Raising your hand is so passé: Pearson buys real-time student feedback and polling startup

I wanted these cool real time polling gadets in my business school. First experience a certain kind of polling device during a session at Kellogg School of management which was kind of a real time survey mechanism. Personally, I would like to see some of the European schools adopting these fancy gadgets. Makes a great classroom experience


Pearson (s PSO) — the big kahuna of ed tech — has snapped up another startup. The company on Monday said it had purchased Learning Catalytics, a company founded at Harvard University by a trio of academics.

Like services from Top Hat Monocle, Socrative and other student response systems, Learning Catalytics turns students’ laptops, smartphones and iPads into classroom engagement tools. K-12 teachers and college professors can use Learning Catalytics to ask students questions during class and gauge their mastery of the material.

But Paul Corey, Pearson’s higher education president of science, business and technology, said a few key features distinguish Learning Catalytics: it enables teachers to ask all kinds of questions (not just multiple choice) and it gives teachers a quick graphical display of student responses.

Also, it doesn’t just turn students’ otherwise distracting devices into productive tools, it can promote more offline interaction between students. For example…

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Four superlatives for Netflix, which is now bigger than HBO in the US

On which fronts Netflix should be careful about? 1. The rise of aggregated content streamers such as Hulu which will not only contend for share of future subscriptions but also eat into existing market shares 2. Of course, there are the HBOs and the Star Movies which have traditionally offered movies through subscription fees charged to cable operators and are now trying out the direct to customer model 3. The existing cable operators who are planning to form partnerships or acquire wireless carriers (e.g. the DishNetwork and Sprint deal) and who will start offering its customers its rich content across multiple devices. I think if these kind of operators price their product offering appropriately and can form some partnerships with the big media houses, they will provide the biggest threat. Verison is also venturing into this space. So, there are different partnerships being formed though they are fundamentally the same .5. Lastly, there are the likes of RedBox who have till date built a strong kiosk based model and are looking to expand into online streaming through their service, RedBox Instant.

In light of all above potential threats, I think that though Netflix will face significant challenges , it is way ahead of the herd right now. Recommendation – ‘ Maintain the core but expand its reach’. RedBox would be a very good acquisition target for Netflix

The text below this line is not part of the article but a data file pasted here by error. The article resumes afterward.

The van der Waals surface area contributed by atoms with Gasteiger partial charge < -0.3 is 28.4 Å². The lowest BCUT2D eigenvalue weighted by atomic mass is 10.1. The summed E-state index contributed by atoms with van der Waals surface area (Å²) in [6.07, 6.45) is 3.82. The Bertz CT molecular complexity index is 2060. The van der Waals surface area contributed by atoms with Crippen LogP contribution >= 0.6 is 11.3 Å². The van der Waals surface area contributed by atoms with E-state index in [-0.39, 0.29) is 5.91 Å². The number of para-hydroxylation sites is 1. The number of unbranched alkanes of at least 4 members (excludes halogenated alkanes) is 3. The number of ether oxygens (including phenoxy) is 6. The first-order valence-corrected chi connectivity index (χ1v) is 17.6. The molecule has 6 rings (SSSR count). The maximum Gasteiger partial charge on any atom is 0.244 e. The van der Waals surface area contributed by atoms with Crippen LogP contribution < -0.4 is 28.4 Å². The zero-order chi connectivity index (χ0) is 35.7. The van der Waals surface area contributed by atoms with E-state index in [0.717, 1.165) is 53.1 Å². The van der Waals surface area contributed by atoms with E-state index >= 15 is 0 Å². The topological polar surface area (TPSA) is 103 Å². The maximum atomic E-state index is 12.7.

Will Best Buy Have The Guts To Close Stores?

How the brick & mortar model needs to evolve to include a strong online footprint to function as an enabler. While a lot has been written about how pure online retail players are cannibalizing existing market share and grabbing growth from brick& mortar model retail players, what has perplexed me is how little the incumbents( the best buys and the targets ) have done to change the growing trend. I do agree that these brick and mortar players have significant cost overheads in maintenance of property and equipment and personnel costs , advertising and utilities . But the very fact that they are present in so many cities should help them to provide same day fulfillment and help them to achieve greater customer satisfaction. Just visualize how mobile signals are handed over from tower to tower based on the geographical reach of a tower , thus covering a vast territory. If these brick and mortar players have a decent online platform, offer comparable prices along with certain degree of free customer support and an immediate and quick fulfillment platform at free or comparable prices( to USPS OR UPS) through the ‘mobile tower’ like mechanism (maybe loosely term it as a hub and spoke fulfillment mechanism).

24/7 Wall St.

BestBuy storefront OKSince the of return founder Richard Schulze and its partnership with Samsung to place many stores inside its thousand locations, there remains a single and massive problem. Best Buy Co. Inc. (NYSE: BBY) continues to have too many stores in the United States. Until that issue is addressed, Best Buy will continue to be also-ran because the cost of operating bricks and mortar locations and the fact that it still sits hopelessly behind Amazon.com Inc. (NASDAQ: AMZN) in terms of its presence on the Internet.

Wall St. has pressed up Best Buy shares to more than double their value since the beginning of the year. The price is still well below where it was two and five years ago. Investors are willing to gamble on a turnaround, but they not been sold on the notion that the retailer can ever get back to its glory days…

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